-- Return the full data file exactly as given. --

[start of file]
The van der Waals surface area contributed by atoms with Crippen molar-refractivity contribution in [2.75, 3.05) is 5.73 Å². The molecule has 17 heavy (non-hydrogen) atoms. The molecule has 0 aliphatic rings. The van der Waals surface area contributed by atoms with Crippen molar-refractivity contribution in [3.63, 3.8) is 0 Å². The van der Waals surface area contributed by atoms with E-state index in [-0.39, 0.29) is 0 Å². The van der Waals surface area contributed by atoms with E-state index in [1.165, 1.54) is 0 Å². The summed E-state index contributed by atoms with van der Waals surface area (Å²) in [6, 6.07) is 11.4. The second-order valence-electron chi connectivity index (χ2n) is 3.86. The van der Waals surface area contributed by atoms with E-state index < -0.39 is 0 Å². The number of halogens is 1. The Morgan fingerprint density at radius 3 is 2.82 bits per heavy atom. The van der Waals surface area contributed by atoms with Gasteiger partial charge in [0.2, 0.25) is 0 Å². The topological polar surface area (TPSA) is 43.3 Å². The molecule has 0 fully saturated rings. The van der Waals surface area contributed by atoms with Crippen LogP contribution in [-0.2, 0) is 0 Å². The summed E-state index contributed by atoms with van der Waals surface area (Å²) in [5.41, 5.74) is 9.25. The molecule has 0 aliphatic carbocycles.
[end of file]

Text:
The van der Waals surface area contributed by atoms with Crippen molar-refractivity contribution in [2.75, 3.05) is 5.73 Å². The molecule has 17 heavy (non-hydrogen) atoms. The molecule has 0 aliphatic rings. The van der Waals surface area contributed by atoms with Crippen molar-refractivity contribution in [3.63, 3.8) is 0 Å². The van der Waals surface area contributed by atoms with E-state index in [-0.39, 0.29) is 0 Å². The van der Waals surface area contributed by atoms with E-state index in [1.165, 1.54) is 0 Å². The summed E-state index contributed by atoms with van der Waals surface area (Å²) in [6, 6.07) is 11.4. The second-order valence-electron chi connectivity index (χ2n) is 3.86. The van der Waals surface area contributed by atoms with E-state index < -0.39 is 0 Å². The number of halogens is 1. The Morgan fingerprint density at radius 3 is 2.82 bits per heavy atom. The van der Waals surface area contributed by atoms with Gasteiger partial charge in [0.2, 0.25) is 0 Å². The topological polar surface area (TPSA) is 43.3 Å². The molecule has 0 fully saturated rings. The van der Waals surface area contributed by atoms with Crippen LogP contribution in [-0.2, 0) is 0 Å². The summed E-state index contributed by atoms with van der Waals surface area (Å²) in [5.41, 5.74) is 9.25. The molecule has 0 aliphatic carbocycles.